Wednesday, July 06, 2016

Bugs of the Week

Mourning cloak butterfly

I'll start with a butterfly since that's one of the few bugs people seem to like. ("bug" in the informal sense, not "true bugs" or Hemiptera.) I haven't taken too many butterfly photos lately. In the warm summertime they tend to be too active and don't sit still. When this one landed on the table beside me I didn't think it would stay, but for some reason it hung around patiently while I took a bunch of photographs. I think it's a Mourning Cloak butterfly, one of the more common ones here. And I think this older photo of mine is the corresponding caterpillar (aka Spiny Elm caterpillar).

Dragonflies, or in this case I think a damselfly, are also somewhat acceptable bugs to most people. Especially since they eat mosquitos :-)


In the next photo you get a better view of the wide set eyes. A bit like a Hammerhead shark, another hunter.


The damselflies were also busy having sex. It looks like one has laid eggs (red dots) down its body, perhaps to be fertilized by the other one?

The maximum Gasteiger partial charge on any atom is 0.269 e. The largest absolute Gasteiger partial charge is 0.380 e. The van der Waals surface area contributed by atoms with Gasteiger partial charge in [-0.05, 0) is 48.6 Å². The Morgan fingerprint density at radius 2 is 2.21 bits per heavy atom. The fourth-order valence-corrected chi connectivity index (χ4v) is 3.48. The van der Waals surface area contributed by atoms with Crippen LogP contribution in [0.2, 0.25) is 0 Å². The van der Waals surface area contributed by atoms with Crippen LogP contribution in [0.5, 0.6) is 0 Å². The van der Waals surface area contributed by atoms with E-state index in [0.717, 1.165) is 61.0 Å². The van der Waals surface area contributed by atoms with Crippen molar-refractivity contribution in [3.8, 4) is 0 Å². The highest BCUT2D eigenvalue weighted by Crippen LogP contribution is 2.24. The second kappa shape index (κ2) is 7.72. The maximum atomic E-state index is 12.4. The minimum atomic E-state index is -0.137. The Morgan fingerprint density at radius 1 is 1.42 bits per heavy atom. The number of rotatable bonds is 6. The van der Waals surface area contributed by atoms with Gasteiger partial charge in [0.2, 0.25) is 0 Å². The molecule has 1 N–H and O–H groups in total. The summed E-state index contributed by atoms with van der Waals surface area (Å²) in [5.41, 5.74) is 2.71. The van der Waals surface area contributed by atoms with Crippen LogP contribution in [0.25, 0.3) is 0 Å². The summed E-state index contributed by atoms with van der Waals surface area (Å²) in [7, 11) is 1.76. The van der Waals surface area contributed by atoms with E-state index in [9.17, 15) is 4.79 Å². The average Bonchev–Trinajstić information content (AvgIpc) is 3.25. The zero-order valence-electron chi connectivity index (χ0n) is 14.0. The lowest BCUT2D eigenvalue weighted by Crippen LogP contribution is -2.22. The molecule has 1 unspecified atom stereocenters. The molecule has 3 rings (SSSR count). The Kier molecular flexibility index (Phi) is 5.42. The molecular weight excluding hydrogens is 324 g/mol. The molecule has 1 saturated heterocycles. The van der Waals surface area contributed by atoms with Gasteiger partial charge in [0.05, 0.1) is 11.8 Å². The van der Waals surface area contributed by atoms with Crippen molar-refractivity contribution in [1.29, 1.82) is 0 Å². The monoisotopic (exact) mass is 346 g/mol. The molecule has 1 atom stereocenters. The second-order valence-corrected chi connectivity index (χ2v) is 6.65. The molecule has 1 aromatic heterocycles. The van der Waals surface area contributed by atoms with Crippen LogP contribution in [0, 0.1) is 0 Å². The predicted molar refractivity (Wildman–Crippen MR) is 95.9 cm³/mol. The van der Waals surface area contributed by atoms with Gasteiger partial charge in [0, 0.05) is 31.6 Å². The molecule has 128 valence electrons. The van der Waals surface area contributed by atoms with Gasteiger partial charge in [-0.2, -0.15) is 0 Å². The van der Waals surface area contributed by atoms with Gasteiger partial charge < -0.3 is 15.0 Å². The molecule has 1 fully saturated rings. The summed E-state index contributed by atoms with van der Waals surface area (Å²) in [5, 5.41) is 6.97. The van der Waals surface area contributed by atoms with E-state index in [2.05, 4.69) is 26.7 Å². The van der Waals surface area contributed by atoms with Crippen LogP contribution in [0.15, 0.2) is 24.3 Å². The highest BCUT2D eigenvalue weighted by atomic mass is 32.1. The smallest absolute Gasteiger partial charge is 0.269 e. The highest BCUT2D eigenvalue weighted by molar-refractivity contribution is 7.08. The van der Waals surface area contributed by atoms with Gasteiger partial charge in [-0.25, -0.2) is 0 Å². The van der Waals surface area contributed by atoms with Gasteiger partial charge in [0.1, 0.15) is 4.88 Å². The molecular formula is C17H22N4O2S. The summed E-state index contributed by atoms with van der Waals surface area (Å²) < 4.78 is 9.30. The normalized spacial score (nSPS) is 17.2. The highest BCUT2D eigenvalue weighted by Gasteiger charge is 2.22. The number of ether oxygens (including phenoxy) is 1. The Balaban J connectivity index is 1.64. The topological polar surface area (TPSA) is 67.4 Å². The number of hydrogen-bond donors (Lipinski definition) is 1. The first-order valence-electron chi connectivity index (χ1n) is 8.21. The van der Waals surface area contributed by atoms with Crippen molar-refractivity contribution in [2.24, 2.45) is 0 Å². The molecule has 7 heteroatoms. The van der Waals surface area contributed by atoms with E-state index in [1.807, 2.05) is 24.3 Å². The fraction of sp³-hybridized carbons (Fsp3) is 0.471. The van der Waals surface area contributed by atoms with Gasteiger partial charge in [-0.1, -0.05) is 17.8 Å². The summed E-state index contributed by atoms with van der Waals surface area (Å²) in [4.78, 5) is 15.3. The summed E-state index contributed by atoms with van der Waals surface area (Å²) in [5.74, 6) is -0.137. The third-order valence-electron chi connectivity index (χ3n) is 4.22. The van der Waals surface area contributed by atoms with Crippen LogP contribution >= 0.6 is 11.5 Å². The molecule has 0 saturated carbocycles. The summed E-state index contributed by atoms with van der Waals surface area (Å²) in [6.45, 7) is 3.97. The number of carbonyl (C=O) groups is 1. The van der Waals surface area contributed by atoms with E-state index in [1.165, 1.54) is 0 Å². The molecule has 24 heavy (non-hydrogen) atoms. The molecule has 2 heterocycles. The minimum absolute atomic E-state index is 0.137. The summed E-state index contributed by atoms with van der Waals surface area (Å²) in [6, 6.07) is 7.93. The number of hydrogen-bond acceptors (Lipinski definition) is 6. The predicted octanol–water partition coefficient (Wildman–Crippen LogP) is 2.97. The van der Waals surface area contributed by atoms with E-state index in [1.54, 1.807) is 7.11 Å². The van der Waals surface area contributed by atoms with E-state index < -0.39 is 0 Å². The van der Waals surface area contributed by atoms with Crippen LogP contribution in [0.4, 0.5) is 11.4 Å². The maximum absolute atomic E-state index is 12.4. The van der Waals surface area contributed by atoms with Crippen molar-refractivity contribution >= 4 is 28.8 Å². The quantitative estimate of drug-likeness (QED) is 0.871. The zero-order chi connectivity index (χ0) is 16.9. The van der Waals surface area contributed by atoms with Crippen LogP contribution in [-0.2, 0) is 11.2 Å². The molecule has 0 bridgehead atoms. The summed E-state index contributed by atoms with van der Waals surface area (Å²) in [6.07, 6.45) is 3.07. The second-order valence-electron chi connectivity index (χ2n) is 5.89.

damselflies mating

The eggs hatch into nymphs that live in the water. This is the longest stage in their life cycle, in some species lasting multiple years. The nymphs are predators like the adults. Finally, the nymphs crawl out of the water and emerge from their skin as dragonflies/damselflies. Here's the left over skin of one:

dragonfly nymph skin

This next one looks a bit like a giant mosquito, but I think it's a Crane Fly. Confusingly, but understandably, these are also sometimes known as Daddy longlegs, like the Harvestman "spiders" (which are technically arachnids, not spiders)

Crane fly

I'll start with a gentle introduction to the last, much less loved type of bug. Can you spot the crab spider waiting in ambush in this flower. Bees beware!

spot the crab spider

This one didn't have such a good hiding place, but it still blended in quite well on this wild rose.

crab spider on wild rose

I hadn't seen too many fishing spiders lately, but the last few days there have been a couple of big ones in one of the usual spots. You can clearly see its eight eyes (like most spiders have).

Fishing spider

One of them was carrying/guarding its egg sac. It was more skittish and I didn't get a very good photo.

fishing spider with egg sac

No comments:

Post a Comment